By Iain Bruce
BBC News, Caracas
Venezuela has rejected Colombia's suggestion of a regional summit to resolve the dispute over the kidnapping of a Farc rebel leader in Caracas.
Before the dispute relations had been warming
Venezuelan President Hugo Chavez says he is ready to talk face-to-face with his Colombian counterpart Alvaro Uribe.
But he said Colombia would first have to apologise for what he is calling a crime against Venezuelan sovereignty.
Venezuela has cut commercial ties with Colombia and recalled its envoy over the affair.
Before his assembled cabinet and with millions of Venezuelans watching on TV, President Hugo Chavez stretched out his hand to the camera and spoke directly to the man he called his friend.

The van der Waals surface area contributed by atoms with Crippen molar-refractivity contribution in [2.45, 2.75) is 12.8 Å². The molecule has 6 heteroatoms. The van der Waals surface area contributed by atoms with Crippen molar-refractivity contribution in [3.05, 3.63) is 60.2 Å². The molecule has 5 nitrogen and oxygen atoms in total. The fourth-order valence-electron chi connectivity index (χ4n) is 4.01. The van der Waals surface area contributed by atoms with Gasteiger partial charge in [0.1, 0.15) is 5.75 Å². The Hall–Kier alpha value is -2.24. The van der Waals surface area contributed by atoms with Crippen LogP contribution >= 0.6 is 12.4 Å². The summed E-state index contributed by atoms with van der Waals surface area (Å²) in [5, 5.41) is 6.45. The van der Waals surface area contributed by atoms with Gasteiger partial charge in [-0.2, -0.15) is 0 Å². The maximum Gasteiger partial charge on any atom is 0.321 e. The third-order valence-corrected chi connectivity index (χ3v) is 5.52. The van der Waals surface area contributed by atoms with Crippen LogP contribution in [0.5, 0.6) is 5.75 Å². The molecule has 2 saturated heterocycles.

"I do not believe you knew what was going on," he told Alvaro Uribe, but he said the Colombian president must now recognise the crime against Venezuela's sovereignty committed by his officials.
Once that was done, he would welcome direct talks.
Without it, the suspension of economic relations declared on Friday would continue.
Colombia admits paying mercenaries to capture Granda
He said Venezuela would issue an official statement shortly.
The Venezuelan leader said he did not believe the suggestion of a summit with other presidents was appropriate.
He said the bribing of Venezuelan officers to help Colombia kidnap the Revolutionary Armed Forces of Colombia (Farc) leader Rodrigo Granda in Caracas in December was a bilateral issue.
However, he also made clear he believed the conflict had been engineered by those in both countries and in the United States who want to undermine good relations between the two countries.
The US on Saturday offered its "100% support" for Colombia's actions.